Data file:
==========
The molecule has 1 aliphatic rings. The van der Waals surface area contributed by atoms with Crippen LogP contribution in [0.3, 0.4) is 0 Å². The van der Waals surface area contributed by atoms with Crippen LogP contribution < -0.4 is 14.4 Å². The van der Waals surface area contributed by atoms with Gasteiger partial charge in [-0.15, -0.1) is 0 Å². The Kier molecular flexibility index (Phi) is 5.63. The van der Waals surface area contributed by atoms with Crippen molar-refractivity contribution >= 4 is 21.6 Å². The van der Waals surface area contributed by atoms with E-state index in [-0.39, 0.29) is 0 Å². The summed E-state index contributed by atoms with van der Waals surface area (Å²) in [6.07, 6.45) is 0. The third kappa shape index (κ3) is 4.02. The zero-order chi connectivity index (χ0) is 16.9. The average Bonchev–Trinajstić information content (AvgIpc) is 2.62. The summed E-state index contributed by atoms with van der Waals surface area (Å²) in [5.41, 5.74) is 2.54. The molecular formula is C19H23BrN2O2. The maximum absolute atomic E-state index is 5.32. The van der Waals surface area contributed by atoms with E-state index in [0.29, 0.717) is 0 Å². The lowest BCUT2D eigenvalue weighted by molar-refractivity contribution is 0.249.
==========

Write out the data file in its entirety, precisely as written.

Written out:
The molecule has 1 aliphatic rings. The van der Waals surface area contributed by atoms with Crippen LogP contribution in [0.3, 0.4) is 0 Å². The van der Waals surface area contributed by atoms with Crippen LogP contribution < -0.4 is 14.4 Å². The van der Waals surface area contributed by atoms with Gasteiger partial charge in [-0.15, -0.1) is 0 Å². The Kier molecular flexibility index (Phi) is 5.63. The van der Waals surface area contributed by atoms with Crippen molar-refractivity contribution >= 4 is 21.6 Å². The van der Waals surface area contributed by atoms with E-state index in [-0.39, 0.29) is 0 Å². The summed E-state index contributed by atoms with van der Waals surface area (Å²) in [6.07, 6.45) is 0. The third kappa shape index (κ3) is 4.02. The zero-order chi connectivity index (χ0) is 16.9. The average Bonchev–Trinajstić information content (AvgIpc) is 2.62. The summed E-state index contributed by atoms with van der Waals surface area (Å²) in [5.41, 5.74) is 2.54. The molecular formula is C19H23BrN2O2. The maximum absolute atomic E-state index is 5.32. The van der Waals surface area contributed by atoms with E-state index in [0.29, 0.717) is 0 Å². The lowest BCUT2D eigenvalue weighted by molar-refractivity contribution is 0.249.